Now when this blog uses the term Mangadzi or Mang’adzi it’s not confirming if the Nyangu mentioned was one and neither is this Nyangu the one of many in ancient Malawi’s history.
In the official version which are a different story, Mang’adzi was similar to Makewana (mother of the children) but of the Mang’anja belief system.
Both Malira Tapalia and Chinsinsi Sungamwana carried the Tomas Bona spirit on their backs like this baby on the back of the mother statue
A "chosen" priestess carried the Tomas Bona spirit on their backs like this statue
It was through Malira where some belief systems originated that salt can cure many illnesses or problems.
Today some who practice ancient ways in Africa use salt or even urine to cure various ailments with some going to the extreme and using them to treat pink eye as in an infection.
As bizarre as it sounds, ironically Danish author Karen Blixen using her pen name Isak Dinesen in the 1934 ‘Seven Gothic Tales’ wrote “the cure for anything is salt water — sweat, tears, or the sea”.
Some geologists also claim that tears and ocean water have the same salt but that “sodium chloride (NaCl) that is in the ocean that accounts for its salinity, but less concentrated.
“Incidentally, our tears are basically pure, unlike the salt water of the ocean, which has all kinds of *other* salts and minerals floating around. They are salts, technically and chemically speaking, but not what most people think of when they hear "salt."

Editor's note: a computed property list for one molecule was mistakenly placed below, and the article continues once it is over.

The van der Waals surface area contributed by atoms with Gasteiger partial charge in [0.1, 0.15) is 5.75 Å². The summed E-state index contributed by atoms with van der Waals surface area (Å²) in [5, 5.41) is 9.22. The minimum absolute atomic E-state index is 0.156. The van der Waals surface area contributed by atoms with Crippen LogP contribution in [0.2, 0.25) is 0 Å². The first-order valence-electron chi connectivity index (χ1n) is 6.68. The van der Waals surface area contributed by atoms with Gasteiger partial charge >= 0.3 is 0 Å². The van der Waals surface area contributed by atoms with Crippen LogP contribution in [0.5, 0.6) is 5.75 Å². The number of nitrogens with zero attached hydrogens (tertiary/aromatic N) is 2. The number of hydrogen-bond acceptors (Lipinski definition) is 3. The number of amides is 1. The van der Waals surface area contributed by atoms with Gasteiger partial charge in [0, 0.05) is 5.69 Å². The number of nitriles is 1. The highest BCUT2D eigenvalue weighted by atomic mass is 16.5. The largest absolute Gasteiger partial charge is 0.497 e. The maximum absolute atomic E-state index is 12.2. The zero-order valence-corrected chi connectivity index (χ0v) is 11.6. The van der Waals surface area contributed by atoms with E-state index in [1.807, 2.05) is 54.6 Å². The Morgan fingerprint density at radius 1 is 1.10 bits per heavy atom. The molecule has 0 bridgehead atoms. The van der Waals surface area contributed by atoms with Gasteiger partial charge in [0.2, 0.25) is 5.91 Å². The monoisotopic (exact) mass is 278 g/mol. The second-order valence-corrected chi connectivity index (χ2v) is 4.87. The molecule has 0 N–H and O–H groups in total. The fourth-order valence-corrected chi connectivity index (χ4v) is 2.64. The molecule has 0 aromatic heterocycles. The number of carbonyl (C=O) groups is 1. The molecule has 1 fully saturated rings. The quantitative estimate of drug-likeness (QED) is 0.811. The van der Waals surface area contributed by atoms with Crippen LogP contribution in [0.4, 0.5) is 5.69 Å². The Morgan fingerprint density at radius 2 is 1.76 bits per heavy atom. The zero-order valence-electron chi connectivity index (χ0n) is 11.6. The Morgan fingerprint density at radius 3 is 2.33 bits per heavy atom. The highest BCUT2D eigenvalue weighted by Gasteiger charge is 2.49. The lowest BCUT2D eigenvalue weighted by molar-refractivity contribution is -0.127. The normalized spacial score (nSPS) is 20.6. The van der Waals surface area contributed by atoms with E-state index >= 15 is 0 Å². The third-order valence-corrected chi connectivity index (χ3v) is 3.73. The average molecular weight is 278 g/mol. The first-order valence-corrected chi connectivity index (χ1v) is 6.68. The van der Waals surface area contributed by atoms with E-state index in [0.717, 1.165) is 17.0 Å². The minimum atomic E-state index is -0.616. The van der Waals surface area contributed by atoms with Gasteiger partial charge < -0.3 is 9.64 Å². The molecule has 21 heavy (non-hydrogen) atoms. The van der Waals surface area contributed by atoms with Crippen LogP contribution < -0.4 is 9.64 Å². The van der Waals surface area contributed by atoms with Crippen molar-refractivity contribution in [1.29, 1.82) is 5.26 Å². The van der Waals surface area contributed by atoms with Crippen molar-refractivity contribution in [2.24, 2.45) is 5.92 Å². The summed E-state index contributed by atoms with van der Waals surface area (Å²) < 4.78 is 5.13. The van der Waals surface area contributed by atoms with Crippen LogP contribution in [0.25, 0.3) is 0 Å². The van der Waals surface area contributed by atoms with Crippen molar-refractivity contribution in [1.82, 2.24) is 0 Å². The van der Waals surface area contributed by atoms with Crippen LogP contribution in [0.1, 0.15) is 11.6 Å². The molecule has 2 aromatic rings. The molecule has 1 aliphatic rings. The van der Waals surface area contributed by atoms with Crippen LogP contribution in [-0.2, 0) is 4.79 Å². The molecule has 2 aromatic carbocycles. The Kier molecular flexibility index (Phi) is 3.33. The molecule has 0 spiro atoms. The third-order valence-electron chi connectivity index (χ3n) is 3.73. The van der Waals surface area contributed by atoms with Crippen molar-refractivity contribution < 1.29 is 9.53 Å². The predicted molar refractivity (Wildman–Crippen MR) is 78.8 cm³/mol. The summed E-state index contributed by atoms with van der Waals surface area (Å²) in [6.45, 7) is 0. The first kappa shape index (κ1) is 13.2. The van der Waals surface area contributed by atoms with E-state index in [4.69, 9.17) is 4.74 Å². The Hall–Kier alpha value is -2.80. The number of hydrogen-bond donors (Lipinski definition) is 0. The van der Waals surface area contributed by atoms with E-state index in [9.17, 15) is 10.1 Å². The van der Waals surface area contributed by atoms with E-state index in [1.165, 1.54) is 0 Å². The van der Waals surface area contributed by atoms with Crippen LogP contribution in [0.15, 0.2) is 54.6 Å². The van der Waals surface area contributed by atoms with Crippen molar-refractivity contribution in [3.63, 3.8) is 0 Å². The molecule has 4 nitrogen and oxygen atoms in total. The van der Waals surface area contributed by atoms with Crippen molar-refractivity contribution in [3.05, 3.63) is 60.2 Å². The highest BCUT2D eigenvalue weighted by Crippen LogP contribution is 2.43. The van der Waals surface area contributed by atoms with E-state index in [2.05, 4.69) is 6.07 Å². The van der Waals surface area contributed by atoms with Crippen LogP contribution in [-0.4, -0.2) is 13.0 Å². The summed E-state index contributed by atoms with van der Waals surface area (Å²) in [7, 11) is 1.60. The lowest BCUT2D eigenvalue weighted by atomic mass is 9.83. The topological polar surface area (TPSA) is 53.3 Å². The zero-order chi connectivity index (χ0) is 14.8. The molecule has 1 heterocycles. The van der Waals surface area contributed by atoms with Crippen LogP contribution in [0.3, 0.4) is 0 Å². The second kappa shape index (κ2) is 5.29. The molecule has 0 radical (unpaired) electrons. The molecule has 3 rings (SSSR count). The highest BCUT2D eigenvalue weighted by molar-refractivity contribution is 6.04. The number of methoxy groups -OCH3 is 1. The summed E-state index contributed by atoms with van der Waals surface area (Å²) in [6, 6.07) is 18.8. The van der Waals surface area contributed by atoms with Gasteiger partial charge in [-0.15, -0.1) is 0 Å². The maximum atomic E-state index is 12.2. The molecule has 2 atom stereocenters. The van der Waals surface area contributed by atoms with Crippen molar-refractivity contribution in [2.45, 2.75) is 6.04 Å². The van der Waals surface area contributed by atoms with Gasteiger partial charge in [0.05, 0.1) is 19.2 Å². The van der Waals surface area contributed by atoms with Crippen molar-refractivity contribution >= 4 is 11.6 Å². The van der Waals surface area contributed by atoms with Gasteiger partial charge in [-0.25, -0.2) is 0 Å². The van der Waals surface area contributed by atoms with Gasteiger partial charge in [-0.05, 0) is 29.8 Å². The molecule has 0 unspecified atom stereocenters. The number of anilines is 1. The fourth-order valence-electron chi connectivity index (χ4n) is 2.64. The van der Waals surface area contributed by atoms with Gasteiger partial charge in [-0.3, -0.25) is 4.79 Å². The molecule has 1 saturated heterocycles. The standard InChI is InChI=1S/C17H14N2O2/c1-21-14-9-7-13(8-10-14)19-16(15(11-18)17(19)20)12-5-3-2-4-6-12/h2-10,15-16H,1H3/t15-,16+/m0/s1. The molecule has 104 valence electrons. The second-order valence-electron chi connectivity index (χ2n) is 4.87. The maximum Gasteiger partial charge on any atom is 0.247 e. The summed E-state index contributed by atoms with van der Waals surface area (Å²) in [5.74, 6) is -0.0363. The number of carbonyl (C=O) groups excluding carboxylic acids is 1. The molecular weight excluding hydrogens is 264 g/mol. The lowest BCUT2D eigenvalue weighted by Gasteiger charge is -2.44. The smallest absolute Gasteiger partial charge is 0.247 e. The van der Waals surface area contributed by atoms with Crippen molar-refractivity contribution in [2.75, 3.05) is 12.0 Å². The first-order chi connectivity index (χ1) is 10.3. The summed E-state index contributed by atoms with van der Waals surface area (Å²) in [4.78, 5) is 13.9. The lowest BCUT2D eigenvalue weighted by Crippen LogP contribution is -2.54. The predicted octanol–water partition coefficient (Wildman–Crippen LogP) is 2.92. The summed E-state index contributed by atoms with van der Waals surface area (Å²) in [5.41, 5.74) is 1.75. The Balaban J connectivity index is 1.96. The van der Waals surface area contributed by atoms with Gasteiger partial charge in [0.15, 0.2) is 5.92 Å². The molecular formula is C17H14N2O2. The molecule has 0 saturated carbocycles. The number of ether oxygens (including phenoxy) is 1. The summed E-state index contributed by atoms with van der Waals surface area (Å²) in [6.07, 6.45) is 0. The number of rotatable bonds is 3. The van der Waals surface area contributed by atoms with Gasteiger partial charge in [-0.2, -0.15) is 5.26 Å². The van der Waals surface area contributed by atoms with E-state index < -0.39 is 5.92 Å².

Malira was also connected to the lunar moon and through such belief systems women would not put salt in relish when on their menstrual cycle.  Salt was said to have been sourced from the ocean and sieved.
In Malawi kukhala ku mwezi means menstruation or being on one’s menstrual cycle. This was also a period when women could dilute the powers of the narrow necked calabash locally known as Nsupa and made from the Wine Kettle gourd which is only used by male asing’anga.
This is why male healers who use such gourds chase women on their cycles away because they claim their periods interfere with the magical blood they use to wash and give it “powers” while it’s in their square shape altars drawn with maize flour (ufa).
Globally the lunar maria are are large, dark, basaltic plains on the Earth’s moon formed by ancient volcanic eruptions. They were dubbed maria, Latin for "seas", by early astronomers who mistook them for actual seas according to
Meanwhile on a different note in 2005, Dr Mogege Mosimege, manager of Indigenous Knowledge Systems (IKS) in the Department of Science and Technology “when European settlers landed in South Africa, they hardly saw the locals as cutting-edge scientists and health practitioners.
Lunar mare (maria) photo taken from
“In fact the indigenous people harboured a treasure trove of remedies for all kinds of diseases, knowledge of how to farm effectively and principles of good nutrition. And African women who were mostly the gatekeepers of this knowledge always had a traditional fix for life’s problems.
“Researchers and grass roots workers alike increasingly recognise that in many communities women are natural resource managers and that they possess profound knowledge of the environment. They are also largely credited with keeping this knowledge alive and passing it on from generation to generation.